Tags

, , , ,

–by Joanna Hallac

The Civil War is known and remembered for many actions and speeches that took place on and off the battlefield; however, what can sometimes get overlooked or overshadowed in the midst of all the action was what kind of legislations was (or wasn’t) moving through Congress during that period. While the decade leading up to the outbreak of the war was fraught with severe divisions within Congress, once the obstructionist southern Democrats left both chambers in 1861, numerous pieces of legislation were able to finally move through, including the Homestead Act.

The importance of the Homestead Act in our country’s history cannot be overstated, but it is an interesting idea to think about how if not for the Civil War and the secession of the southern states that the legislation likely would not have passed. For years prior to its passage, the Senate in particular had blocked every previous attempt to pass a homestead bill. Given its significance, I think digging a little deeper into why there was legislative opposition to the Homestead Act prior to the Civil War and why it was such a key piece of our country’s history and continued expansion westward is an important exercise.

Much like every other major issue in the mid-19th century, making lands in the western territories more readily and easily available to American settlers was a divisive one. Southern plantation owners were opposed to homesteading because they feared that more small farms would begin to pop up and compete with them, not to mention the fact that they were worried that any new states created would want to ban slavery. Northern factory owners were afraid that new business opportunities opening up across the expanding country would drain their steady stream of cheap laborers. Prior to the mid-19th century, most Americans couldn’t afford to buy lands out west; with the arrival of more and more immigrants in our country, many of them wanted to seek new lives in the western territories, as well. With the property acquired after the Mexican War, more opportunities presented themselves for further settlement and expansion westward and there seemed to be a greater level of support for homesteading. The House passed homesteading legislation three times in the 1850’s—1852, 1854, and 1859— only to have the Senate fail to do so as well. When a bill finally did pass both chambers in 1860, the measure was vetoed by President Buchanan.

With the strongest opposition removed from the Senate chamber by late 1861, Congress finally took up and passed the Homestead Act, which President Abraham Lincoln signed into law on May 20, 1862; this Sunday marks the 150th anniversary of the law’s enactment. The Homestead Act created a three-tier process to allow all Americans and those intending to become American citizens (the one stipulation is that none of them could have ever fought against the United States at any time) to acquire 160-acre swaths of land out west. According to the law, once the application for the land was filed, the claimant had to spend the next five years living on and cultivating the land, including constructing a dwelling that measured 12 feet by 14 feet, and by also growing crops. Following the five years, the claimant could file for his or her deed by submitting the proof of residency and necessary paperwork to a local land office for approval.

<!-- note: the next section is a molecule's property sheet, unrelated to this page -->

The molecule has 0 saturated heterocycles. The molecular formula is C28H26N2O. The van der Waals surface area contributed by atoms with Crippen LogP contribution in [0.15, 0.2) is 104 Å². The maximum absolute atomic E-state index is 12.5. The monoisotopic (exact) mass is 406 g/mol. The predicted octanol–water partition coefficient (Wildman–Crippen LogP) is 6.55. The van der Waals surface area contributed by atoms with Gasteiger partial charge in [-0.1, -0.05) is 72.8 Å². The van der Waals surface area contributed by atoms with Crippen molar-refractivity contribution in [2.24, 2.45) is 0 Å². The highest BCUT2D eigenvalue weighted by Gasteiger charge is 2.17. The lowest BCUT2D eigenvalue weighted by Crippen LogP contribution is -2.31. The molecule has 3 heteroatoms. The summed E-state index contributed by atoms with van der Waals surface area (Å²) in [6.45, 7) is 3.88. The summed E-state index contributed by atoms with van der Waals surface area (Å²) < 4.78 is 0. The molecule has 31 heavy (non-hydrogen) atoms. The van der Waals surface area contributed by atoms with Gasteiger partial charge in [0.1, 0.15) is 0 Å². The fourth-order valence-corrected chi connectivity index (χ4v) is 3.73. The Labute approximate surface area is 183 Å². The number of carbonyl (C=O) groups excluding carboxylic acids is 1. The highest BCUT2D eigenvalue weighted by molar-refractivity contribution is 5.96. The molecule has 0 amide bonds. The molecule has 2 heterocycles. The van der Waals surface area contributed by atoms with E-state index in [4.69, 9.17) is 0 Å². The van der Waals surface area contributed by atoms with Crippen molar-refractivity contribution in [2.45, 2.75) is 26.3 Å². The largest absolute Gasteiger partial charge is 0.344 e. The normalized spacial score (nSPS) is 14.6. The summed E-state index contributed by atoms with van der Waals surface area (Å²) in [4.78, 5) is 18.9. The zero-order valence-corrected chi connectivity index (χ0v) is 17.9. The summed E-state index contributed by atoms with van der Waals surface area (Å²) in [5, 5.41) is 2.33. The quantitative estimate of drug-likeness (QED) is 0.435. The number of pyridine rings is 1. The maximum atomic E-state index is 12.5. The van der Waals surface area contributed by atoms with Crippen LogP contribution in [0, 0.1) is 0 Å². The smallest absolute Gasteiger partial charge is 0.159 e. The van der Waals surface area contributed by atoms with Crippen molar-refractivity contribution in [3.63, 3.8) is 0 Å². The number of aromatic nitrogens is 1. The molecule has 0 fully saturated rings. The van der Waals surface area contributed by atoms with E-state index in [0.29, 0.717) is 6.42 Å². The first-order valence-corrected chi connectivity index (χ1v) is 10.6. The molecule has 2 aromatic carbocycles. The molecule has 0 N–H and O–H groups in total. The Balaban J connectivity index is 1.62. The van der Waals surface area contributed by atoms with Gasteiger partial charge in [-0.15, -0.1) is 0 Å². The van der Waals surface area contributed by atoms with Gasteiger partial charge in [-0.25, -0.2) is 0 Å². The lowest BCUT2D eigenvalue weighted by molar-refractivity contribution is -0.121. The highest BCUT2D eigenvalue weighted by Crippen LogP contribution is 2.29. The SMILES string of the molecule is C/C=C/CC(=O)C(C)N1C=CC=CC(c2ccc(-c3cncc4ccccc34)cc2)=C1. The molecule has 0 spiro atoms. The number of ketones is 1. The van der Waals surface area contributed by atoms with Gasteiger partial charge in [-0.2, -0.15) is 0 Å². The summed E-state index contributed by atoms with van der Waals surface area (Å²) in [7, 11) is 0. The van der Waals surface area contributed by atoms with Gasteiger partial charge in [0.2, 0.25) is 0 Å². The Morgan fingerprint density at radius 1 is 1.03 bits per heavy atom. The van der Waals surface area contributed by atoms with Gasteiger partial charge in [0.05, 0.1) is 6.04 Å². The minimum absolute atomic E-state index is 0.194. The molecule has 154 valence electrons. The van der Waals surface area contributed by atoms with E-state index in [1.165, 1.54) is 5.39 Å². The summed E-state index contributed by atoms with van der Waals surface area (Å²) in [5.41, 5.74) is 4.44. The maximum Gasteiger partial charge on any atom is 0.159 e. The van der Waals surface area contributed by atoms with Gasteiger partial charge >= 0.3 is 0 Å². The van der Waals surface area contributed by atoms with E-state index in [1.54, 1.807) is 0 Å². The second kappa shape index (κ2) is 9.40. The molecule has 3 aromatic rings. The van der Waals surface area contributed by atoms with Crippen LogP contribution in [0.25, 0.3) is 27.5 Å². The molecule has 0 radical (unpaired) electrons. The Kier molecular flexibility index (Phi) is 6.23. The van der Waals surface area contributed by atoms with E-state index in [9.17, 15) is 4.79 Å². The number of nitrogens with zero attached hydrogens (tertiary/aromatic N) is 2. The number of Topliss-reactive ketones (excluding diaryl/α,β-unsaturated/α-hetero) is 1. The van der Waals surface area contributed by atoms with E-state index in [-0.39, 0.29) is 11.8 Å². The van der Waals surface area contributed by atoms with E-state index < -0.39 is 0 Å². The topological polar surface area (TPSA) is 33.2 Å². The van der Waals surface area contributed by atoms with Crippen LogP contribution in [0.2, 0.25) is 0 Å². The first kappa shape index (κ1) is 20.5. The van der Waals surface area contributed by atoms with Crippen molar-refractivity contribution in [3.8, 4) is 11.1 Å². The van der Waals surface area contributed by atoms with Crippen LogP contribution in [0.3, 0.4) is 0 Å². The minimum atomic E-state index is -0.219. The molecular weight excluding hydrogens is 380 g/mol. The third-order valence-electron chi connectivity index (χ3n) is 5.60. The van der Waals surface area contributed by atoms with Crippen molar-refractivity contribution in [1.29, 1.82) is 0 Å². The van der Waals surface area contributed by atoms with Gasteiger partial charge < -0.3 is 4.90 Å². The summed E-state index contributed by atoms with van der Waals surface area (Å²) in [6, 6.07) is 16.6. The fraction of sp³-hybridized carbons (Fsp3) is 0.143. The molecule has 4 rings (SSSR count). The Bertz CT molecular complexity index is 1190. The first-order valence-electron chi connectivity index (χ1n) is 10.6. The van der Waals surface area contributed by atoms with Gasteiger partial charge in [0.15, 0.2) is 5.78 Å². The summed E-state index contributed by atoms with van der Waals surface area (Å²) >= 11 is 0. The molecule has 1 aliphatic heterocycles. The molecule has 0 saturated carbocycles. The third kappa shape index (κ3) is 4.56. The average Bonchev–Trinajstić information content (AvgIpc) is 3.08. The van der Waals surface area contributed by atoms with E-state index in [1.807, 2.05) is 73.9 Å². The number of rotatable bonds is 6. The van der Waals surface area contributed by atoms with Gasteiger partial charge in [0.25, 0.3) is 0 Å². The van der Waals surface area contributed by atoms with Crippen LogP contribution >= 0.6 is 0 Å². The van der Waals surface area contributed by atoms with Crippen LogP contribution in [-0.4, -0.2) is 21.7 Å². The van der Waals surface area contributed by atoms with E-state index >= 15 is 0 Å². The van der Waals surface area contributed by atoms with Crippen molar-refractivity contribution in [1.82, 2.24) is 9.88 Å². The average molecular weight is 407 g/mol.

The first land application was filed in Nebraska on January 1, 1863, and the last was filed in Alaska in 1979, although the law would officially be replaced in 1976 (since Alaska still had lands available, the law was phased out there in 1986). Despite the seeming ease of the application process, it was a difficult life in many areas of the unsettled west and a number of those who attempted to make a new life, simply could not and did not make it through the five year period. Once the Railroad Act was passed a few years later, which paved the way for the transcontinental railroad, life was certainly made easier in this regard, although it still was not a walk in the park.

The Homestead Act helped our country rapidly increase the speed at which we were able to complete our expansion westward, leading to much eventual economic prosperity for our country. Unfortunately, while land grants were allowed for nearly every American who wanted one, including many women and African Americans, the one group who continue to get forcibly removed and displaced until they were relegated to the reservations upon which they stay today were Native Americans. Our shameful treatment of them haunts our country’s history to this very day.

Overall, the Homestead Act was a law that was so significant to our country’s history for so many reasons, not the least of which was that it allowed ordinary Americans to create a home for themselves and their families and live out their version of the ‘American Dream.” Perhaps some legislation would have eventually passed the Congress to allow for homesteading and to make federal lands available and affordable for the masses, but there is no question that the Civil War made such a law inevitable.

Sources consulted:
National Archives
http://www.archives.gov/education/lessons/homestead-act/

Smithsonian Magazine
http://www.smithsonianmag.com/history-archaeology/How-the-Homestead-Act-Transformed-America.html

Advertisements